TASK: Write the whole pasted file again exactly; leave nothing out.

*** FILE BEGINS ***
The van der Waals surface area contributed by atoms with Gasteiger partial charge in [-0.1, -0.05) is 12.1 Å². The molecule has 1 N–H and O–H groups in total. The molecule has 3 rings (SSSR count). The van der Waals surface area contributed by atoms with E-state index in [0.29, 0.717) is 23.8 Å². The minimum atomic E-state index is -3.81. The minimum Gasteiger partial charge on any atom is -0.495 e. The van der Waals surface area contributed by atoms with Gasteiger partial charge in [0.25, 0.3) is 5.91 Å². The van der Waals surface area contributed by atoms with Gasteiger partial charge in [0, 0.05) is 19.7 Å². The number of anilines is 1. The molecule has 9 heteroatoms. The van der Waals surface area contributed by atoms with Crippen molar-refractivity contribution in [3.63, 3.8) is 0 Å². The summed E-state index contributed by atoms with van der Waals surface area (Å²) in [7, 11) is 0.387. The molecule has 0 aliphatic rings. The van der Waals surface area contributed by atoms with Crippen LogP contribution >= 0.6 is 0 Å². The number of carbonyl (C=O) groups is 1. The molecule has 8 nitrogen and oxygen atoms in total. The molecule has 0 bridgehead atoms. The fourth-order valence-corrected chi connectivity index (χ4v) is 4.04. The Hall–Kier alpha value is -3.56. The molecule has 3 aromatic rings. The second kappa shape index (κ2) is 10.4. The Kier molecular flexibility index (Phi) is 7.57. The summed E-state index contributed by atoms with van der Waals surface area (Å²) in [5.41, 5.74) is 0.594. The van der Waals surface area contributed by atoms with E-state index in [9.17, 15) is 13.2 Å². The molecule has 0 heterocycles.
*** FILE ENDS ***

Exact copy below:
The van der Waals surface area contributed by atoms with Gasteiger partial charge in [-0.1, -0.05) is 12.1 Å². The molecule has 1 N–H and O–H groups in total. The molecule has 3 rings (SSSR count). The van der Waals surface area contributed by atoms with E-state index in [0.29, 0.717) is 23.8 Å². The minimum atomic E-state index is -3.81. The minimum Gasteiger partial charge on any atom is -0.495 e. The van der Waals surface area contributed by atoms with Gasteiger partial charge in [0.25, 0.3) is 5.91 Å². The van der Waals surface area contributed by atoms with Gasteiger partial charge in [0, 0.05) is 19.7 Å². The number of anilines is 1. The molecule has 9 heteroatoms. The van der Waals surface area contributed by atoms with Crippen molar-refractivity contribution in [3.63, 3.8) is 0 Å². The summed E-state index contributed by atoms with van der Waals surface area (Å²) in [7, 11) is 0.387. The molecule has 0 aliphatic rings. The van der Waals surface area contributed by atoms with Crippen LogP contribution >= 0.6 is 0 Å². The number of carbonyl (C=O) groups is 1. The molecule has 8 nitrogen and oxygen atoms in total. The molecule has 0 bridgehead atoms. The fourth-order valence-corrected chi connectivity index (χ4v) is 4.04. The Hall–Kier alpha value is -3.56. The molecule has 3 aromatic rings. The second kappa shape index (κ2) is 10.4. The Kier molecular flexibility index (Phi) is 7.57. The summed E-state index contributed by atoms with van der Waals surface area (Å²) in [5.41, 5.74) is 0.594. The van der Waals surface area contributed by atoms with E-state index in [9.17, 15) is 13.2 Å². The molecule has 0 heterocycles.